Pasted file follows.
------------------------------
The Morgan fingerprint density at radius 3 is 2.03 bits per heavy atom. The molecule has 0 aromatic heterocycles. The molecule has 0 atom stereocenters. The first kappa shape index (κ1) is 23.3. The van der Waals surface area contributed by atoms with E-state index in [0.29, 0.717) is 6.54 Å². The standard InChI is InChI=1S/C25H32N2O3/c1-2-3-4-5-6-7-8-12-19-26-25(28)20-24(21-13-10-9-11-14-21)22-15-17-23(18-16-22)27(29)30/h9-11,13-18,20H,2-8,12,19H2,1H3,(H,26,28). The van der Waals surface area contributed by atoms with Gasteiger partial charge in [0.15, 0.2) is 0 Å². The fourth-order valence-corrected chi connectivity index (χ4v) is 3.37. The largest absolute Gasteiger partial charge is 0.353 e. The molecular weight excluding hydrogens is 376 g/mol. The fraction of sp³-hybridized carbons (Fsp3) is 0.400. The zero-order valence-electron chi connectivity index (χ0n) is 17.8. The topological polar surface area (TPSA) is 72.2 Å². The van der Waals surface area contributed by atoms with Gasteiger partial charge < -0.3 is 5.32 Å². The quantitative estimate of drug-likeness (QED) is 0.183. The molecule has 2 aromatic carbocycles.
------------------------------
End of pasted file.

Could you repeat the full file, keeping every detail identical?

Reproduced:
The Morgan fingerprint density at radius 3 is 2.03 bits per heavy atom. The molecule has 0 aromatic heterocycles. The molecule has 0 atom stereocenters. The first kappa shape index (κ1) is 23.3. The van der Waals surface area contributed by atoms with E-state index in [0.29, 0.717) is 6.54 Å². The standard InChI is InChI=1S/C25H32N2O3/c1-2-3-4-5-6-7-8-12-19-26-25(28)20-24(21-13-10-9-11-14-21)22-15-17-23(18-16-22)27(29)30/h9-11,13-18,20H,2-8,12,19H2,1H3,(H,26,28). The van der Waals surface area contributed by atoms with Gasteiger partial charge in [0.15, 0.2) is 0 Å². The fourth-order valence-corrected chi connectivity index (χ4v) is 3.37. The largest absolute Gasteiger partial charge is 0.353 e. The molecular weight excluding hydrogens is 376 g/mol. The fraction of sp³-hybridized carbons (Fsp3) is 0.400. The zero-order valence-electron chi connectivity index (χ0n) is 17.8. The topological polar surface area (TPSA) is 72.2 Å². The van der Waals surface area contributed by atoms with Gasteiger partial charge < -0.3 is 5.32 Å². The quantitative estimate of drug-likeness (QED) is 0.183. The molecule has 2 aromatic carbocycles.